Each year, up to 20% of the population will get the flu. Most individuals will recover with no complications. A small percentage will require hospitalization, and an even smaller percentage (usually the very young or the very old) will die. In 1918, at the end of World War I, this was not the case; more than one-third of the world's population caught the pandemic Spanish flu. Popular historian and journalist Catharine Arnold (Necropolis: London and Its Dead) follows the course of a virus that killed 25 million people in its first 25 weeks and more than 50 million people worldwide. Medical historians would call it the greatest medical holocaust in history--deadlier than the Great Plague.
Spanish flu struck down politicians and average Joes with equal intensity, differing from seasonal influenza by killing the young and healthy, rich as well as poor: "Indeed, by the end of the war, more Americans would have died from Spanish flu then perished in the war." Spanish flu made orphans out of 600 children in New York, caused a shortage of coffins and gravediggers in Philadelphia and turned Armistice Day into a protracted death march.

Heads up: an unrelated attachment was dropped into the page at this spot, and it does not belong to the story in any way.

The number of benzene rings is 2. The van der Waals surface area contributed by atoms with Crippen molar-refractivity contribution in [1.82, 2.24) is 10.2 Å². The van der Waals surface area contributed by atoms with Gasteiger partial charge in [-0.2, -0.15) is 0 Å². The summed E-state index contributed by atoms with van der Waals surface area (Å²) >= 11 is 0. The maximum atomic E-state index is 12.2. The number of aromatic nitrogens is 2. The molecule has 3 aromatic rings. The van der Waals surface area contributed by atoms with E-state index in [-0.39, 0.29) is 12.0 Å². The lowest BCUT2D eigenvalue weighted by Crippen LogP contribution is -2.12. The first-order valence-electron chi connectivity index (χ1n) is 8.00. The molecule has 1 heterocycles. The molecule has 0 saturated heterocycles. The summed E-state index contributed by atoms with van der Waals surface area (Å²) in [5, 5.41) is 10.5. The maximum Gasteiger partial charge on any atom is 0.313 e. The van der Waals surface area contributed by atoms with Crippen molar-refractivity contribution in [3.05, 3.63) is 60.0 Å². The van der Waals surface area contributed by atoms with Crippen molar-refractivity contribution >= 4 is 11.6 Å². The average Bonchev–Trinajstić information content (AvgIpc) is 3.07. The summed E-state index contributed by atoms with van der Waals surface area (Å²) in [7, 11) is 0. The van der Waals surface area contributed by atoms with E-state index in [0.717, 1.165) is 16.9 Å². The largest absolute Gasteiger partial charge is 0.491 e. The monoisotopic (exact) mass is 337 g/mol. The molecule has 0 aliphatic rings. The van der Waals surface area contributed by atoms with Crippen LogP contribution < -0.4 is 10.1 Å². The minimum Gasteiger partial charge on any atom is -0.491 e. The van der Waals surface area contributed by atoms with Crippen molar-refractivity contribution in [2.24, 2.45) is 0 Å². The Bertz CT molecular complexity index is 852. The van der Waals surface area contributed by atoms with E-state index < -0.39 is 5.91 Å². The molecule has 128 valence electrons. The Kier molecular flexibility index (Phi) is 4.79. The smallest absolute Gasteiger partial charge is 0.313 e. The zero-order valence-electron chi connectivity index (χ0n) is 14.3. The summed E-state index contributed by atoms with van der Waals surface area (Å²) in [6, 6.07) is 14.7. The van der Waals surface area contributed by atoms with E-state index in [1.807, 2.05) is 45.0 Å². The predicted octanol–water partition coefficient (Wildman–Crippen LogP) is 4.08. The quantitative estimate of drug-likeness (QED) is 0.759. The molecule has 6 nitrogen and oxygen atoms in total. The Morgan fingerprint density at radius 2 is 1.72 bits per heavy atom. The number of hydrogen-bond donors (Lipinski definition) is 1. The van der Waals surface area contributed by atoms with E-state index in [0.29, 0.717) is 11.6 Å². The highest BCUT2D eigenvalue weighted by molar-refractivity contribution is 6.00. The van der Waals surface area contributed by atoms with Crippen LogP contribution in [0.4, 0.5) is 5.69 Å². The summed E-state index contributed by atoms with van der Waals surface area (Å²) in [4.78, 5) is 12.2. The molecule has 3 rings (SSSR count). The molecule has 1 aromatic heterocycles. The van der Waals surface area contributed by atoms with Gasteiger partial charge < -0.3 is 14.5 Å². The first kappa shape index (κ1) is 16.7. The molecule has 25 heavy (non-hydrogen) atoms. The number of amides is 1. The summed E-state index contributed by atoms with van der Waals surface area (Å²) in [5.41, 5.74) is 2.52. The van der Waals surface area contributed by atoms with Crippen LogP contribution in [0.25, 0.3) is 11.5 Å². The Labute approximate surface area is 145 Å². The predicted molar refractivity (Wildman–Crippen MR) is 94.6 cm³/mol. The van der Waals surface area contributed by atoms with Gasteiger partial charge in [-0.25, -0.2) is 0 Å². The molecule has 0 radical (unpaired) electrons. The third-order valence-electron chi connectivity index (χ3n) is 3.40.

Arnold painstakingly reviews eyewitness accounts from survivors, diaries, newspaper reports and military and medical records. Spanish flu continued to haunt researchers nearly 80 years later, when tissue samples from excavated remains revealed it to be a form of avian flu, and when prospects of another epidemic loomed heavily on the horizon.
A 1918 London Times quote sums up the impact of the Spanish flu: "Never since the Black Death had such a plague swept over the world; never, perhaps, has a plague been more stoically accepted." --Nancy Powell, freelance writer and technical consultant